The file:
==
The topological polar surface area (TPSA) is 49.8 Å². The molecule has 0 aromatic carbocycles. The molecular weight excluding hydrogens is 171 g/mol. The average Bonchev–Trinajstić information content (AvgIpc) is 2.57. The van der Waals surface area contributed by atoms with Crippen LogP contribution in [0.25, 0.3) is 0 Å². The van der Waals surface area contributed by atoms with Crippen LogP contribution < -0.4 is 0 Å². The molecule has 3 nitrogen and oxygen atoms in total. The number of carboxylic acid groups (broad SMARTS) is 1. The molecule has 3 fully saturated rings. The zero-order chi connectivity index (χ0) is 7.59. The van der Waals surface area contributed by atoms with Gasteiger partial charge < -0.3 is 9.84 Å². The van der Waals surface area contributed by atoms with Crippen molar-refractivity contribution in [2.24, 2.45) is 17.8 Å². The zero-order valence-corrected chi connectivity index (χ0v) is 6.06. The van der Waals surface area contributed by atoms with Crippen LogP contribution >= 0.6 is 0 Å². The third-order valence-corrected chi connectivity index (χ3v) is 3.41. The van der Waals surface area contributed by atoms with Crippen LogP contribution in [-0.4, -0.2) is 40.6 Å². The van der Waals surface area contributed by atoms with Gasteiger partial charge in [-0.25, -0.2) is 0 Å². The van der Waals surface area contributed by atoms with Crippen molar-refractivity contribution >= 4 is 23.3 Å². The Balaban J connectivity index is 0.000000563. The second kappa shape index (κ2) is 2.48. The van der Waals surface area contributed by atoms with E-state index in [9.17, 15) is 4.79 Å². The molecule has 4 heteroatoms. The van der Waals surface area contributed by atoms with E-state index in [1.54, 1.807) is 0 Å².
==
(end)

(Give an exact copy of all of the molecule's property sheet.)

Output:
The topological polar surface area (TPSA) is 49.8 Å². The molecule has 0 aromatic carbocycles. The molecular weight excluding hydrogens is 171 g/mol. The average Bonchev–Trinajstić information content (AvgIpc) is 2.57. The van der Waals surface area contributed by atoms with Crippen LogP contribution in [0.25, 0.3) is 0 Å². The van der Waals surface area contributed by atoms with Crippen LogP contribution < -0.4 is 0 Å². The molecule has 3 nitrogen and oxygen atoms in total. The number of carboxylic acid groups (broad SMARTS) is 1. The molecule has 3 fully saturated rings. The zero-order chi connectivity index (χ0) is 7.59. The van der Waals surface area contributed by atoms with Gasteiger partial charge < -0.3 is 9.84 Å². The van der Waals surface area contributed by atoms with Crippen molar-refractivity contribution in [2.24, 2.45) is 17.8 Å². The zero-order valence-corrected chi connectivity index (χ0v) is 6.06. The van der Waals surface area contributed by atoms with Crippen LogP contribution >= 0.6 is 0 Å². The third-order valence-corrected chi connectivity index (χ3v) is 3.41. The van der Waals surface area contributed by atoms with Crippen LogP contribution in [-0.4, -0.2) is 40.6 Å². The van der Waals surface area contributed by atoms with Gasteiger partial charge in [-0.25, -0.2) is 0 Å². The van der Waals surface area contributed by atoms with Crippen molar-refractivity contribution >= 4 is 23.3 Å². The Balaban J connectivity index is 0.000000563. The second kappa shape index (κ2) is 2.48. The van der Waals surface area contributed by atoms with E-state index in [9.17, 15) is 4.79 Å². The molecule has 4 heteroatoms. The van der Waals surface area contributed by atoms with E-state index in [1.54, 1.807) is 0 Å².